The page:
U.S. Vehicle Registrations vs. Licensed Drivers
I was speaking with someone about the disconnect between motor vehicle registrations and licensed drivers in the United States yesterday. I told them that not long ago I saw an excellent chart (I believe in Automotive News but I can't swear to it) that illustrated how ahead of themselves auto sales had gotten in the United States over the past several years.
I haven't been able to find the specific chart that I saw yet, but I was able to dig up the following chart contains data from the U.S. Department of Transportation. It is the latest information that they have available on this subject, updated through 2006. The trend would be even more pronounced if the chart had contained data from 2007.
As you can see, the number of registered vehicles has risen significantly faster than the number of drivers on the road over the past decade.
This means that during the time that the credit and housing bubble were inflating, consumers were buying "extra" vehicles like work trucks, or fun roadsters to use on the weekend, etc... Heck, I know several people who have at least four cars (this is skewed somewhat because I am in the industry). The massive number of vehicles that businesses were buying figures into these numbers as well. The boom in housing is one of the major causes for the explosion in the sales of pickup trucks over the past decade. Does anyone think that consumers and businesses are going to be as anxious to buy extra vehicles now that the economy is a wreck? I don't.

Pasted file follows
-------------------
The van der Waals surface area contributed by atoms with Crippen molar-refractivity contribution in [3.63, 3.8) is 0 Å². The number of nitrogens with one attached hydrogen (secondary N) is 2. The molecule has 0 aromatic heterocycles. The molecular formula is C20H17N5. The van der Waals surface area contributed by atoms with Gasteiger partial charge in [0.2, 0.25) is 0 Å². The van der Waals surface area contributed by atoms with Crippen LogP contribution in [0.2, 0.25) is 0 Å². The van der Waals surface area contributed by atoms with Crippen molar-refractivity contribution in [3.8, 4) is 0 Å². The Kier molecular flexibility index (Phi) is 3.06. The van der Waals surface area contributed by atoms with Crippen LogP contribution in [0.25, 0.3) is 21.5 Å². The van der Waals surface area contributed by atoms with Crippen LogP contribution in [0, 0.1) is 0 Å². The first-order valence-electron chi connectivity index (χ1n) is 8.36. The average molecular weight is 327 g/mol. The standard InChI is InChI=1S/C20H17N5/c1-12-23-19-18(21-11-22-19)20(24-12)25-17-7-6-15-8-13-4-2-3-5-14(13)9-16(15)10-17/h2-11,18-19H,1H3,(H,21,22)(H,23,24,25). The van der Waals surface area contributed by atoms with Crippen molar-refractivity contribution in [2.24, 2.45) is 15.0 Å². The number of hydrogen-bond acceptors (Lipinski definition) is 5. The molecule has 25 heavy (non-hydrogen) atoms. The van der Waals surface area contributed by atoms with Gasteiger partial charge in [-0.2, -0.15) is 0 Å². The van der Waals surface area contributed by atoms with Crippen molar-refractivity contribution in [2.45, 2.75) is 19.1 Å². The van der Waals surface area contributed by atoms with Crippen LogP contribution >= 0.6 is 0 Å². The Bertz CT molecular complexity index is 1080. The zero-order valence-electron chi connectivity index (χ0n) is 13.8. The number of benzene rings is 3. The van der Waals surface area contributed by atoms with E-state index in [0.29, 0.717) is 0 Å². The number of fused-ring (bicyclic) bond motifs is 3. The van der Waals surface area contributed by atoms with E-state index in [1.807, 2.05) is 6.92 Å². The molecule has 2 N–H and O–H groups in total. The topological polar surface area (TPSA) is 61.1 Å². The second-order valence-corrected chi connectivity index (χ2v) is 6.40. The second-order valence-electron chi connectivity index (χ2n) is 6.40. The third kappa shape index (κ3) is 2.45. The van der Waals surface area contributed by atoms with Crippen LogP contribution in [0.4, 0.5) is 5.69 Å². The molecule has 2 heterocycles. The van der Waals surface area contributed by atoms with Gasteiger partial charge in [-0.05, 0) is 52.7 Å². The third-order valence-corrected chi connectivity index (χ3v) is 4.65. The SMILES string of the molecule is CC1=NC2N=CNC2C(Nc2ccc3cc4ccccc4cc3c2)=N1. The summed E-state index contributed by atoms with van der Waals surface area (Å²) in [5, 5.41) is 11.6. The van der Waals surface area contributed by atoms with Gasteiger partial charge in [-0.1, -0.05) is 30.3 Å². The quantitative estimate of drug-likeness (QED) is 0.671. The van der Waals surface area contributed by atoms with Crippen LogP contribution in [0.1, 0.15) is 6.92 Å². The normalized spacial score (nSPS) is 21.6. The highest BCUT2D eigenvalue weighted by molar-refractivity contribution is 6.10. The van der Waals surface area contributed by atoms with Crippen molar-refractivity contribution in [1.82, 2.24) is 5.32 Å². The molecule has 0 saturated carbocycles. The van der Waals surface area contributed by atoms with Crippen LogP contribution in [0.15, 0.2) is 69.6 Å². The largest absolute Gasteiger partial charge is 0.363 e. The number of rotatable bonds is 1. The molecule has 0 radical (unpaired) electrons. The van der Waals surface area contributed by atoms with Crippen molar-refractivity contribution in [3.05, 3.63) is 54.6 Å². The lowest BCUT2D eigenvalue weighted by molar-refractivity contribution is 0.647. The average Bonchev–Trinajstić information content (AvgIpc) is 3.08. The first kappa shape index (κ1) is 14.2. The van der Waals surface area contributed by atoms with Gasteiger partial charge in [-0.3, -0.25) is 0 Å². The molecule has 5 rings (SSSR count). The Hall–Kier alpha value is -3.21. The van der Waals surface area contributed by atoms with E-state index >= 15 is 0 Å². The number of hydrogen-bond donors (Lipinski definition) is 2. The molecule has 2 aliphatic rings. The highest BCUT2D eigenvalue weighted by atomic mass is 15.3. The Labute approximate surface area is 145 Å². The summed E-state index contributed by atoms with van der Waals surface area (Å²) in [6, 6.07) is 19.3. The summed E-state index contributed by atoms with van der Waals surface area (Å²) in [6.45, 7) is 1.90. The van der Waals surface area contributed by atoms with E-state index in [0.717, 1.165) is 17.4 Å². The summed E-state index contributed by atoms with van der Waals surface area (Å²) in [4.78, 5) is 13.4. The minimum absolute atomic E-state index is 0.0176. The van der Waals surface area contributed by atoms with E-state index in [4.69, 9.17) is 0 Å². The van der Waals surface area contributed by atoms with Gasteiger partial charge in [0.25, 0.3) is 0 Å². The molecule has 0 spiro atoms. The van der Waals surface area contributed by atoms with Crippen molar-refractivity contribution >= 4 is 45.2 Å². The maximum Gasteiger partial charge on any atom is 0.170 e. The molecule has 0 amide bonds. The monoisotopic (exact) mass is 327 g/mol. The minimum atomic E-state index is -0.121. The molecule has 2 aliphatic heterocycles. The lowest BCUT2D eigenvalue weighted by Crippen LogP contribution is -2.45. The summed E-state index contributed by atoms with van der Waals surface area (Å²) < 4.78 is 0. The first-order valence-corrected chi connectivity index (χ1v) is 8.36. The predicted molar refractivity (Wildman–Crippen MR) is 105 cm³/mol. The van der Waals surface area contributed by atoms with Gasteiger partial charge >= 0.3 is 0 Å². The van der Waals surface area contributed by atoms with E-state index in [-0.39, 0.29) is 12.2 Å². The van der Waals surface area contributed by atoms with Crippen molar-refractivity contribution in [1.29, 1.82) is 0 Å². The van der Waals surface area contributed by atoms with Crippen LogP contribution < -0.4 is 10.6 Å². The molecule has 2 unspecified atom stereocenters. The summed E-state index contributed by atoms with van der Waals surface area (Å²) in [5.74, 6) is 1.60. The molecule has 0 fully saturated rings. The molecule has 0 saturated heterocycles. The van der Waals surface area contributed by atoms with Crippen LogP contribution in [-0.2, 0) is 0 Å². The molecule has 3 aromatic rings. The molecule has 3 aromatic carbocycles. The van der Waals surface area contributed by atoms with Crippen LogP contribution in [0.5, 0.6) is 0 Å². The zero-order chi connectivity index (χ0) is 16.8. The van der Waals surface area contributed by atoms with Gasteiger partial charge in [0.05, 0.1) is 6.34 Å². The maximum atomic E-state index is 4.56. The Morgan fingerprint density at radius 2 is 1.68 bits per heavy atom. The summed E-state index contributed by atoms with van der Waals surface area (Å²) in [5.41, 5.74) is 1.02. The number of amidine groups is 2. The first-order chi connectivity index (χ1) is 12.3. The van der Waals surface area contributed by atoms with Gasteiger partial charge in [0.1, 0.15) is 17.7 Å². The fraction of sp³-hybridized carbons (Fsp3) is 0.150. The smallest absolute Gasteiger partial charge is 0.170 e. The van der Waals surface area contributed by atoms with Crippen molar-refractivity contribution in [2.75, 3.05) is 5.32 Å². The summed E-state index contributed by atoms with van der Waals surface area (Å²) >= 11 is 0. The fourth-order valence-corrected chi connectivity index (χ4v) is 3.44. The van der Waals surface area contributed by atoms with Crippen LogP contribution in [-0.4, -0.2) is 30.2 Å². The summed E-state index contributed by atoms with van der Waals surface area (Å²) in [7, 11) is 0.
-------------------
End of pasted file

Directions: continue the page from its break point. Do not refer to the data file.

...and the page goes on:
This means that we will likely see the registration and driver trend lines begin to converge. People keep talking about scrap rates, how long it will take to replace the vehicles that are on the road, etc...but with people no longer purchasing extra vehicles, businesses slashing spending, people in cities deciding that they no longer need new vehicles, unemployed vehicles putting fewer miles on their vehicles and unable to afford new ones, the recent spike in the selling rate of used vehicles, and the fact that today's vehicles last longer than they did years ago, that new vehicle sales can remain at an abnormally low level for much longer than many people think.